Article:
Choctaw Ireland Famine Relief

Privacy Level: Public (Green)
Date: 1845 to 1847
Location: Indian Territory, United Statesmap
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The Choctaw people's 1847 gift to the Irish in response to the 'an Gorta Mor' (Great Hunger)

The Choctaw Nation and the people of Ireland have a long and storied history. Although separated by thousands of miles, these two nations are forever entwined because of a small act of kindness nearly two centuries ago.

Potatoes served as a primary food source for almost half the population of Ireland, but primarily the rural poor. More than a million people died during the 'Great Hunger' in Ireland when their potato crops were decimated. Another two million left the country when the potato crops failed in successive years.

Related Page: An Gorta Mor

"In March of 1847, a group of Choctaw people met to raise money for the starving poor in Ireland. The Choctaw people had received word about the dire situation of the Great Potato Famine and simply could not stand by and not help. The Choctaws pooled together $170 which was sent first to the Memphis Irish Relief Committee, then to the General Irish Relief Committee of the City of New York. The $170 would be worth around $5,000 in today’s economy."[1] - By Christian Toews

A Remarkable Gift
Impressively, it was groups who were themselves poor that proved to be most generous in relative terms. One of the most remarkable donations to Ireland was made by people who were themselves disenfranchised, impoverished and marginalized. Captain William Armstrong, the Indian agent near Fort Smith in Arkansas, sent $10, ‘a large portion of which was contributed by our red brethren of the Choctaw nation’. This donation was reported in sections of the American press. (Mynert) Van Schaick, when writing to the committee in Dublin at the end of May referred to the donation from ‘the children of the forest, our red brethren of the Choctaw nation’. On 21 May, the New York committee recorded receipt of $170 from Captain Armstrong, noting again, ‘A large portion of the sum was contributed by our red brethren of the Choctaw nation’. Their generosity was reported in the Irish newspapers in June.[2] - Christine Kinealy, Charity and the Great Hunger in Ireland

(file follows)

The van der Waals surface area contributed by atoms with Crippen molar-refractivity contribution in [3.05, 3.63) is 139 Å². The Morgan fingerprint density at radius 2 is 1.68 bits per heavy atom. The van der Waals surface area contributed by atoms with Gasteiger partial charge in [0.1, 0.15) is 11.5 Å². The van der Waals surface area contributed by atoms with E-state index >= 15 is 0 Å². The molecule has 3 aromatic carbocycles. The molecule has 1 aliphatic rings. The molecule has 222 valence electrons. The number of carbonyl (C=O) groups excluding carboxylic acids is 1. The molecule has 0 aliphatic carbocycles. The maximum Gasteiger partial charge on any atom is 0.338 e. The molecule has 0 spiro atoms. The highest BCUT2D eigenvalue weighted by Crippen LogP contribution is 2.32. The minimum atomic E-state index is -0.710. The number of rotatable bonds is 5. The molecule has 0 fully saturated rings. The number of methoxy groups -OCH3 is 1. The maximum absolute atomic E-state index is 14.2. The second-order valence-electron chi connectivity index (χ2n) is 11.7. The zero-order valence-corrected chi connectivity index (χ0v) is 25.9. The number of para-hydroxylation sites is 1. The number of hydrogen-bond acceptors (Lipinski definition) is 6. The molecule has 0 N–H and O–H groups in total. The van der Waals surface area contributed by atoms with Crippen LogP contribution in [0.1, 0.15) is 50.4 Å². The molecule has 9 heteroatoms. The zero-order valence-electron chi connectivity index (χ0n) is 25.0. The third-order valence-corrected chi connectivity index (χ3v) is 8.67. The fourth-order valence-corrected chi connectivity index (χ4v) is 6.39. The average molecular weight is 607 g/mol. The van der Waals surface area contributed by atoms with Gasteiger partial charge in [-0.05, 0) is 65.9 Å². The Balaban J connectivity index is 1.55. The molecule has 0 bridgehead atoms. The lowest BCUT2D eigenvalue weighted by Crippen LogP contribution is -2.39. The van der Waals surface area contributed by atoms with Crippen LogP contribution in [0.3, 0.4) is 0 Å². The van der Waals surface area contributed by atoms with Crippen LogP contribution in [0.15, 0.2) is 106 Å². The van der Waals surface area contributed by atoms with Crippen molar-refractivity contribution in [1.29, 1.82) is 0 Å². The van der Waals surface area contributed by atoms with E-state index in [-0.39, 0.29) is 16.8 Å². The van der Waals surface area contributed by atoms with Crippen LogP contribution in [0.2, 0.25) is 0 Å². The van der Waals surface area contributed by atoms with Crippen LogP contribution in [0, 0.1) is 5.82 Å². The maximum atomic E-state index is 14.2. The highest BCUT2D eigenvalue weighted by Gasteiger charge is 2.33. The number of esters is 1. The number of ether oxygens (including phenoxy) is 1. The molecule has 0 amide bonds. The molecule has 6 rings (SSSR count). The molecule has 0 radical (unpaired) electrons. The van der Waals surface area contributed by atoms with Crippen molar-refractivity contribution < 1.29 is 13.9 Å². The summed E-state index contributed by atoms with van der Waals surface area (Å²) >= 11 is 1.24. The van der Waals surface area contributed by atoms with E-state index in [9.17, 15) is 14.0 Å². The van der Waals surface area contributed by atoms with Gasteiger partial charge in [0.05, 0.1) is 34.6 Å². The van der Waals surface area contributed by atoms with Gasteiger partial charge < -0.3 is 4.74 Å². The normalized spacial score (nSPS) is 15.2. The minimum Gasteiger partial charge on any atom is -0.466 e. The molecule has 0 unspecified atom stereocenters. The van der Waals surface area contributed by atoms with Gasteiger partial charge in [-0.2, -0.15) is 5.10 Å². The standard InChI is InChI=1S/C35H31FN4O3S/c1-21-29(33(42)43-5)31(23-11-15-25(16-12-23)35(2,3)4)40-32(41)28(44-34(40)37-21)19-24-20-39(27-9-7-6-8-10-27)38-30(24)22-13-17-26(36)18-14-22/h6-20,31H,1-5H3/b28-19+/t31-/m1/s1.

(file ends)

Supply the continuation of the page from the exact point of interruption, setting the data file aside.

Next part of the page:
"The Choctaw people have a history of helping others. Only 16 years after they began their long, sad march along the Trail of Tears, the Choctaws learned of people starving to death in Ireland. With great empathy, in 1847 Choctaw individuals made donations totaling $170, the equivalent of several thousand dollars today, to assist the Irish people during the famine. It was an amazing gesture. Though they had meager resources, they gave on behalf of others in greater need." - Judy Allen[3]
Listen: Allison Herrera reports on PRI's program, The World - The Choctaw of Oklahoma stepped up to help the Irish during the potato famine, 18 Mar 2019, Run Time 03:20

Lasting Ties and Kindred Spirits
Over the last 170 years, the Irish have remembered this sudden gesture of generosity from distant strangers. Just before St. Patrick’s Day 2018, Taoiseach (Prime Minister) Leo Varadkar announced an Irish scholarship program for Choctaw youth. As the BBC reported, Varadkar addressed the Choctaw Nation in Oklahoma. “A few years ago, on a visit to Ireland, a representative of the Choctaw Nation called your support for us ‘a sacred memory’,” he said. “It is that and more. It is a sacred bond, which has joined our peoples together for all time. Your act of kindness has never been, and never will be, forgotten in Ireland.”[4] - Atlas Obscura

Kindred Spirits (sculpture)

Kindred Spirits, a large stainless steel outdoor sculpture, is a tribute to the Choctaw people. Commemorating the 1847 donation of $170 (2015 $5,000) the sculpture consists of nine 20-foot eagle feathers in a circle, forming a bowl shape to represent a bowl of food. Completed in 2015, it sits in Bailic Park in County Cork, Ireland. Wikipedia: Kindred Spirits (sculpture)


  1. Toews, Christian, Choctaw Nation Website, Bond Remains Strong Between Choctaw and Irish,,
  2. "Kinealy, Christine. Charity and the Great Hunger in Ireland: the Kindness of Strangers. Bloomsbury, 2014. page 104
  4. Frost, Natasha, Altas Obscura, Why the Choctaw People Sent Their Meager Funds to Ireland, 21 Mar 2018

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